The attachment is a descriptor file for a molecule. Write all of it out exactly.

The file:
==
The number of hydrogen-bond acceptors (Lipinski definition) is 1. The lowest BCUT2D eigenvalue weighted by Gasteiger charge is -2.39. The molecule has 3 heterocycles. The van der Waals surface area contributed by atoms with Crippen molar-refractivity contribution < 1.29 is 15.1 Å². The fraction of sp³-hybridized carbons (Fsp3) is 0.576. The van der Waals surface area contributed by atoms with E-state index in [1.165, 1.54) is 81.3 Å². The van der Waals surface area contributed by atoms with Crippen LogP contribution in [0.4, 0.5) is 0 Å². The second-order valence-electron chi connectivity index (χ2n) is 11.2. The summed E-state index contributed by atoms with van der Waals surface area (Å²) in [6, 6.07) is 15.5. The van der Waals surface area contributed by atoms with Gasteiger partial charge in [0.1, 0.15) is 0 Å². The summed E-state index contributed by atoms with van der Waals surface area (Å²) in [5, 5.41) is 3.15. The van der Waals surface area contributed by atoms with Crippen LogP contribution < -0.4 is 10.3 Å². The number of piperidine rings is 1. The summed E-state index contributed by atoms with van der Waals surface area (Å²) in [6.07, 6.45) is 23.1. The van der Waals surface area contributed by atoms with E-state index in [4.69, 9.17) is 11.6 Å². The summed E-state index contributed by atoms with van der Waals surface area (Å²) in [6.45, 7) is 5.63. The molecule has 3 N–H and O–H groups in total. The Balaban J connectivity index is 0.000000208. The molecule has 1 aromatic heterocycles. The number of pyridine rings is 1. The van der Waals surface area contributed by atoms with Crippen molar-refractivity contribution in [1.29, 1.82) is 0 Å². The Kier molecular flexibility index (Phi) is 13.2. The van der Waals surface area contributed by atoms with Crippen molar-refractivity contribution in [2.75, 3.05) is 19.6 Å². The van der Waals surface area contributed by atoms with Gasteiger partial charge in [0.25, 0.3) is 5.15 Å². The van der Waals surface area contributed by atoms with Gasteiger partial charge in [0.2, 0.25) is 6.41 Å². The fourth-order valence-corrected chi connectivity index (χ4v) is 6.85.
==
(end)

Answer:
The number of hydrogen-bond acceptors (Lipinski definition) is 1. The lowest BCUT2D eigenvalue weighted by Gasteiger charge is -2.39. The molecule has 3 heterocycles. The van der Waals surface area contributed by atoms with Crippen molar-refractivity contribution < 1.29 is 15.1 Å². The fraction of sp³-hybridized carbons (Fsp3) is 0.576. The van der Waals surface area contributed by atoms with E-state index in [1.165, 1.54) is 81.3 Å². The van der Waals surface area contributed by atoms with Crippen LogP contribution in [0.4, 0.5) is 0 Å². The second-order valence-electron chi connectivity index (χ2n) is 11.2. The summed E-state index contributed by atoms with van der Waals surface area (Å²) in [6, 6.07) is 15.5. The van der Waals surface area contributed by atoms with Gasteiger partial charge in [0.1, 0.15) is 0 Å². The summed E-state index contributed by atoms with van der Waals surface area (Å²) in [5, 5.41) is 3.15. The van der Waals surface area contributed by atoms with Crippen LogP contribution < -0.4 is 10.3 Å². The number of piperidine rings is 1. The summed E-state index contributed by atoms with van der Waals surface area (Å²) in [6.07, 6.45) is 23.1. The van der Waals surface area contributed by atoms with E-state index in [4.69, 9.17) is 11.6 Å². The summed E-state index contributed by atoms with van der Waals surface area (Å²) in [6.45, 7) is 5.63. The molecule has 3 N–H and O–H groups in total. The Balaban J connectivity index is 0.000000208. The molecule has 1 aromatic heterocycles. The number of pyridine rings is 1. The van der Waals surface area contributed by atoms with Crippen molar-refractivity contribution in [1.29, 1.82) is 0 Å². The Kier molecular flexibility index (Phi) is 13.2. The van der Waals surface area contributed by atoms with Crippen molar-refractivity contribution in [2.75, 3.05) is 19.6 Å². The van der Waals surface area contributed by atoms with Gasteiger partial charge in [0.25, 0.3) is 5.15 Å². The van der Waals surface area contributed by atoms with Gasteiger partial charge in [0.2, 0.25) is 6.41 Å². The fourth-order valence-corrected chi connectivity index (χ4v) is 6.85.